Monday, June 8, 2009

Strawberry Scones

Strawberries were on special... and they were so sweet and juicy...

One day it was strawberry shortcake and a day later, not wanting to waste a single berry..I made some scones.

Here is the basic sweet tea biscuit recipe I use. Instead of rolling or cutting ..I just drop it in huge dollops onto a baking sheet. It makes lovely rustic looking scones.

2 cups sifted all-purpose flour
4 tsps. baking powder (I usually reduce this amount)
1/2 tsp. salt
1/4 cup sugar
1/4 cup firm shortening (I always use butter)
1 egg

Mix dry ingredients in bowl. Cut in fat with pastry blender 'til mixture has the appearance of fine crumbs.

Beat the egg with a fork in measuring cup and add milk to make one cup. Add milk and mix gently. If it seems a bit dry I add a couple of tablespoons of plain yogurt. Perhaps if you prefer to roll it or make cut outs.. you won't need the extra moisture..., but I like mine nice and moist.

Drop large rounds onto a baking sheet..leaving a bit of room to spread.

Bake at 400 F for 10 - 20 minutes. depending upon the size.

It says it makes 12-18 biscuits 3/4 inch thick. I usually make 9 large mounded scones....or 6 giant ones.

For a creamy lemony/strawberry scone... substitute buttermilk or sour cream for the milk, add juice of 1/2 to 1 whole lemon and some lemon zest; reduce baking powder to 2 teaspoons, add 1/2 teaspoon baking soda and a handful of cut up strawberries. I usually make some smaller chunks and some a bit larger .... Sprinkle sugar on the top if you like.

These are lovely ... with a great crumb.... and even two days later (if any survive that long ) .. are not dry or tasteless. If you want to reheat in a paper towel...and heat for a few minutes in the microwave. Just like fresh out of the oven. Quick and easy... give them a'll be glad you did!

Friday, June 5, 2009

the "slipper" tastes pretty good...

Ciabatta ... apparently the name means "carpet slipper"... is a no-knead bread anyway, so I'm not sure what the big deal is in the video ...but, it seemed so simple compared to other recipes in my bread books... (which call for a few more steps and a few more ingredients) ... so, I gave it a try. It was simple...pretty tasty and I'll definitely make it again. I was surprised that the crust did not get as dark as the Tuscan Peasant Bread... but, perhaps the oil and cornmeal on the baking sheet is the way to go versus the parchment .... ?? or, perhaps the water in the oven for extra moisture is the answer.. or, perhaps the honey in the mix ... ?? who knows, but I was pleasantly surprised to see the bottom more golden than dark brown. Not that I mind a well cooked crust. I also love a chewy crust...which this has. Yum... I only had one small piece today...but, can't wait for toast in the morning.... I love artisan type breads toasted!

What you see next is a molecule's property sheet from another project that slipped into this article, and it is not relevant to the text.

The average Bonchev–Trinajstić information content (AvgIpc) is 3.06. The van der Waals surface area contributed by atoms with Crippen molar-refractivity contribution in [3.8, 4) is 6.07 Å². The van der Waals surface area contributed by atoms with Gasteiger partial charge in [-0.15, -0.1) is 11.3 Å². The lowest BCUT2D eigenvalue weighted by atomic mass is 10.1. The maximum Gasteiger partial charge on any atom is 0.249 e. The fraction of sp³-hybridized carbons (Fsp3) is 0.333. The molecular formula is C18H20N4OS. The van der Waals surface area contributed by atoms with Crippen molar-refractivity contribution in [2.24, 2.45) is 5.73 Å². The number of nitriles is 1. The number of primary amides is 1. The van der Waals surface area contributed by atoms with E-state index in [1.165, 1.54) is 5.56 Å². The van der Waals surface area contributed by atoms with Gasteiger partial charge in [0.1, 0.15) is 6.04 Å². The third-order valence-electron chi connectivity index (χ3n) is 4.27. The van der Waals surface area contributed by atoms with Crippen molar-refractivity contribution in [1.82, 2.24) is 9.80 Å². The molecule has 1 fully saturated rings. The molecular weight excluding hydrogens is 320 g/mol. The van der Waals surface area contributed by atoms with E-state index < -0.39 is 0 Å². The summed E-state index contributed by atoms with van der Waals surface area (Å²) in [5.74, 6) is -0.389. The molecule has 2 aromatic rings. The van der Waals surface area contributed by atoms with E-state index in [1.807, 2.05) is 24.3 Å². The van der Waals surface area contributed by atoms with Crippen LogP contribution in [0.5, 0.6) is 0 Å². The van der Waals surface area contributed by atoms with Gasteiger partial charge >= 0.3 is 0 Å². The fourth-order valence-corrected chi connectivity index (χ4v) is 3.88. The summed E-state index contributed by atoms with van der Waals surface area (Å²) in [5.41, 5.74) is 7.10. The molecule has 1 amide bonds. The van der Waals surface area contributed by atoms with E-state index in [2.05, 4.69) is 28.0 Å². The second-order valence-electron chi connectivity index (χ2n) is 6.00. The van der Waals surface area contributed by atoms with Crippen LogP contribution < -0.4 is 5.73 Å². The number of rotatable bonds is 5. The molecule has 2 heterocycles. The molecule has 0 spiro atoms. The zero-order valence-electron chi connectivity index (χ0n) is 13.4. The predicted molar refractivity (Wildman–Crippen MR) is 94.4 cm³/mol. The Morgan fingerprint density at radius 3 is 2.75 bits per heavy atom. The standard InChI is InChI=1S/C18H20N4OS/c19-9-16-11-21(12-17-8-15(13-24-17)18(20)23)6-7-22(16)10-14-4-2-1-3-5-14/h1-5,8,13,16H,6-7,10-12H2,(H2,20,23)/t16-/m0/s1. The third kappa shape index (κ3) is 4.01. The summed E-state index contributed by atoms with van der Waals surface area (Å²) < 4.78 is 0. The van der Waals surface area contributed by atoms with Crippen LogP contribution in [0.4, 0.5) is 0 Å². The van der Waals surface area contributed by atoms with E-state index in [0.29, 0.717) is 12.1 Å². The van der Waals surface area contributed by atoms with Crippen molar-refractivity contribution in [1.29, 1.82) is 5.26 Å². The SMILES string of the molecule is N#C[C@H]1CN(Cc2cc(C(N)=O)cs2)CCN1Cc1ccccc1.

The crumb of mine is not as airy as the master's... but, it still has a few good sized holes. My bread book says to handle it very gently to preserve the air bubbles for those lovely large voids. .. not that extra large holes would enhance the flavour. Perhaps I'll wear kid gloves next time.... just so I can have a holey loaf for my photo shoot.

Oh, yes....the guy doesn't mention it in his video..but..on his blog...he says he always bakes bread with a pan of water on the bottom of his oven. It would probably be a good idea to revise your video mister...

Tuesday, June 2, 2009

No knead ciabatta

No-Knead Ciabatta Bread from Foodwishes on Vimeo.

Had to post this one.... Susan sent me a no knead video... the one that calls for heating your lovely Le Creuset dutch oven in blistering heat before you toss in the dough... and I just couldn't get my head around doing that. Not that I own one but, you know..say if I did....some day..... sounds a bit hot and all...

So...I while I was checking out the video..I saw this one. Ahhh...much better idea. Hey is the Tuscan all over again... your recipe is still the best. Although, with this one ... they just mix and leave it for 18 hours..then bake it. I'm definitely giving this one a go... I'll let you know what happens.

UPDATE:: I knew it!! found this post on a foodie site talking about no-knead breads.....

Don't use your enamel Le Creuset for this procedure! Massive, permanent, discoloration and funky spots and stripes to your pot. Did this about a year ago and my beautiful pot, although functional, is now ugly.